[NCTMNOLA Processing Session 5] Networks and Silos

This will be the fifth and final NCTMNOLA Processing Session. It’ll be short too, just a quick debrief.

I vacillate between the poles of “math is different” and “math is just like other subjects.” Sometimes I wonder if math teachers use its alleged differentness as an excuse to teach it in an overly linear way. On the other hand, it sure seems different, doesn’t it? I’m not convinced either pole is correct, at least not for more than 72 hours at a time. I will say that math does feel especially silo’ed. I mean, here we were at a conference full of math educators and pretty much only math educators. We have our own vocabulary, our own best practices, our own standards of practice, our own conference, our own software. Yet still, we struggle as a profession to do the basics: get students to talk mathematically. Are we too buffered from other disciplines? I have the incredible opportunity to spend significant time with non-math teachers and much of what I do is taken from them: the way I conduct my debriefs, a See/Think/Wonder routine for interpreting works of art, fishbowls, Critical Friends for peer editing and solution review. These are protocols and facilitation moves usually reserved for non-math disciplines, to math’s detriment. 

In general, I wonder about the long-term sustainability of effective math teaching if single teachers are the unit of change, instead of systems. Here is what I mean: Seattle and University of Washington have an amazing system in place to keep their practice of Complex Instruction rolling, even as teachers move on. Most communities don’t have that systemic approach. When they lose a teacher, they have to start from scratch, hiring, professionally developing, and inducting (or shielding) that teacher into (from) the school culture.

However, what we do have is a network of educators online, on blogs and twitter, all the time at our beck and call. Maybe this is our permanent system that will outlast those of us who gracefully exit the classroom. 

Thank you to all my online collaborators that I got to meet in person and all the online collaborators that I have yet to meet.


Previous Processing Sessions:

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[NCTMNOLA Processing Session 4] I may have missed my calling

Those most mathematical fun I had at NCTMNOLA was in sessions focused on Elementary School level math. Either by accident or by impulse I found myself drifting into sessions that one would associate with K-5. Well, if that’s the case, why did I have so much fun?

David and Kathryn led us through a gallery walk of sorts of mathematical games for K-2 Common Core standards. Immediately, selfishly, I and Alyssa began trying to adapt them for our contexts. Maybe we should have been more in the moment, and maybe that’s our High School education brains kicking in, where everything is a nail to our math hammer, but manipulatives and games by and large don’t happen at the high school level. A few months ago I had some non-math teachers do a little card matching game with functions and she remarked that she had just assumed that these manipulatives activities were for the kids in Talented and Gifted. It’s understandable where one would get that impression. Anyway, David and Kathryn were great hosts and provided several activities in a relatively short amount of time.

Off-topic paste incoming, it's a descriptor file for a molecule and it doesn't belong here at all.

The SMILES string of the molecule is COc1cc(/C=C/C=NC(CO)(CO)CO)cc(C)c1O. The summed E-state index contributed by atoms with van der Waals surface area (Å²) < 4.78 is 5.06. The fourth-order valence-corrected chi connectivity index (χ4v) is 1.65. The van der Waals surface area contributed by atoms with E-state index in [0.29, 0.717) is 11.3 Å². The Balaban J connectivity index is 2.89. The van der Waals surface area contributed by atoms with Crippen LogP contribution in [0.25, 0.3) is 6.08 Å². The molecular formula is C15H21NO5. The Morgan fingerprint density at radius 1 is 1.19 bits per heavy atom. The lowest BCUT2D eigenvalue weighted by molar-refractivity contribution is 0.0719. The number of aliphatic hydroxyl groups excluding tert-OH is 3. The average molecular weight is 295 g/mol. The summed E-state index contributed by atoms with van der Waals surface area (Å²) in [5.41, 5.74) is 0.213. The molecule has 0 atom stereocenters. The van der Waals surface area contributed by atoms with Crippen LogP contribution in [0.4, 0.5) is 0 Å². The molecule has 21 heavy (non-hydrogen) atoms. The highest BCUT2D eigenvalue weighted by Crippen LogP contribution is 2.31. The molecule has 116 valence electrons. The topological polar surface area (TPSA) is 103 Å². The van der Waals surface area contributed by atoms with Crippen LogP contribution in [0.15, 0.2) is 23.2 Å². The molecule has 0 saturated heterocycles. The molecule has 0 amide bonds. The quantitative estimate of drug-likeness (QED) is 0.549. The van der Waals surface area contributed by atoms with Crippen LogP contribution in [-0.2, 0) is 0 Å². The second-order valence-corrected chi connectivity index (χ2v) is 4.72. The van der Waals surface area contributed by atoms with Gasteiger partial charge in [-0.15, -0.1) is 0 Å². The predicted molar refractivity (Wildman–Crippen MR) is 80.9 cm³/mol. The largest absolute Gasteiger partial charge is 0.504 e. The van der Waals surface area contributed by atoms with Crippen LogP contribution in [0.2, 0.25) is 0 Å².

Marilyn Burns is as exceptional in person as you’ve come to know from her books and websites. Her presentation focused largely on her wealth of experience with math talks, presenting video of various methods kids use to mentally solve 99+17. Every time a kid solved 99+17 in a different way my heart fluttered a little bit. This looked like so. much. fun. After watching a few of these videos I wish my entire job was to ask kids how to solve 99+17 all day. As soon as I arrived on my home doorstep I asked Mrs. Emergentmath and emergent kids #1 and #2 to solve 99+17. Why did I feel like this was revolutionary? Why was this so much fun? Was it because these kids were practicing invaluable Algebra skills they will need later in school? That’s probably part of it. It also hearkened back to the idea, first presented to me by Bryan Meyer, of Mathematical Play. Dang, there’s that word again: play.

And speaking of Mathematical Play, perhaps the most fun I had in any single session was Christopher’s Hierarchy of Hexagons. Double points for an 8am start time. Christopher began by having us mentally sorting four different visual polygons into two groups (we hadn’t gotten to the hexagons just yet). Some people chose to sort the regular polygons from the irregular, others chose to sort by reflective properties. Either way, it gave us a good bit of practice until the real fun began. ENTER THE HEXAGONS.